“Madison went above and beyond, I think, of any undergraduate that I've seen in the past,” Iafe said. “She actively sought out collaborations, interactions and introductions with principal investigators at graduate schools.”
Wagner credits her parents, Billy and Madelyn, for instilling that work ethic. They set an example both through the successful commercial electrical company they established in Valley Center and through the daily work needed to care for dozens of animals on their property.
“My mom always says, ‘You go to college one way or another,’ ” Wagner said. “You either go to a higher education institution or you work really hard somewhere and kind of work your way up the ranks. They've worked so hard their whole lives to get there, and I think a lot of that drive and commitment passed on to me.”
Wagner’s mom was with her that day five years ago when she met with the adviser who recommended that she avoid STEM majors. Wagner never saw that adviser again after that meeting. She found another counselor who provided the type of guidance she needed.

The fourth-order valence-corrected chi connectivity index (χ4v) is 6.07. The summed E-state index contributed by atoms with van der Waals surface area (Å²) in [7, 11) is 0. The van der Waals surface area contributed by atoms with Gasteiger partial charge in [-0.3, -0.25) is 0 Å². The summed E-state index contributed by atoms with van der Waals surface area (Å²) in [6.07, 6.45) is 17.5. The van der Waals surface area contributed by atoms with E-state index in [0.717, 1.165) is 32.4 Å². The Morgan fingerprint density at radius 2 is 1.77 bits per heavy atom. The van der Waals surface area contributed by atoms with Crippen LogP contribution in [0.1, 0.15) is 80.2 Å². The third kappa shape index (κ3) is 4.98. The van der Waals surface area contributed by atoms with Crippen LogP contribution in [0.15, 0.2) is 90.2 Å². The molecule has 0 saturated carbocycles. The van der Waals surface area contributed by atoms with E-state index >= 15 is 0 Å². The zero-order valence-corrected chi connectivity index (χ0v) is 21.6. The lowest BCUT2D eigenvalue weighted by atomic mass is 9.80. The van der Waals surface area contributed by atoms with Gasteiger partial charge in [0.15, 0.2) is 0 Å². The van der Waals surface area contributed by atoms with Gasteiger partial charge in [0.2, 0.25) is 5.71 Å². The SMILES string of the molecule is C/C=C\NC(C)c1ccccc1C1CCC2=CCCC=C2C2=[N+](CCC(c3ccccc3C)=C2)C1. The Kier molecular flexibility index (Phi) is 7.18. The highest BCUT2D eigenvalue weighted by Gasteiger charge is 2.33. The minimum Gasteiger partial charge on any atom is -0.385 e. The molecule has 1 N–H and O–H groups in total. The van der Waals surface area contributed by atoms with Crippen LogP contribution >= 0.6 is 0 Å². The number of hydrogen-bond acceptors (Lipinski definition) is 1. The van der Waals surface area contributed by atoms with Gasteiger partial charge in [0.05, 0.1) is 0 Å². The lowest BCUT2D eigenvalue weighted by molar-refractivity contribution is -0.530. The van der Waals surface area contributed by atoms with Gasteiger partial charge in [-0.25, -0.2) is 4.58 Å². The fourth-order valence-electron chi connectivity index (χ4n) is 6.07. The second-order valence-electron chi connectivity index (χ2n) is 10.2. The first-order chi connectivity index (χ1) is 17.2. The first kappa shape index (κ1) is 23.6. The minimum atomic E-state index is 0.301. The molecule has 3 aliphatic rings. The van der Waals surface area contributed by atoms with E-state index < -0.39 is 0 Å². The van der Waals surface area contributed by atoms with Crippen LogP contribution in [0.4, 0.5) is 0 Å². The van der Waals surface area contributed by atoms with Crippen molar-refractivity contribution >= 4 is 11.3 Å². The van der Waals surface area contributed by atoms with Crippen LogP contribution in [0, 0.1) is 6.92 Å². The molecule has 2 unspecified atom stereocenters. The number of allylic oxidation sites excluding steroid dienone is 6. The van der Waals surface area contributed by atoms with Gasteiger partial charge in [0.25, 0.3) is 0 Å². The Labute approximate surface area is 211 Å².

While some people might be tempted to track down that first adviser to share how wrong they were, Wagner holds no animosity for the advice she received that day.
“I recognize the place she came from,” Wagner said. “I know the statistical odds of ending up where I did is really low, and I recognize that she saw that. My only advice to people would be that you know what's in you and you know what you're capable of. The person who you're meeting might have only met you for 10 minutes out of your whole life, so you have to take everything that you hear from people with a grain of salt. Because you might be capable of a lot more than you thought.”
Eric Breier, Public Affairs Specialist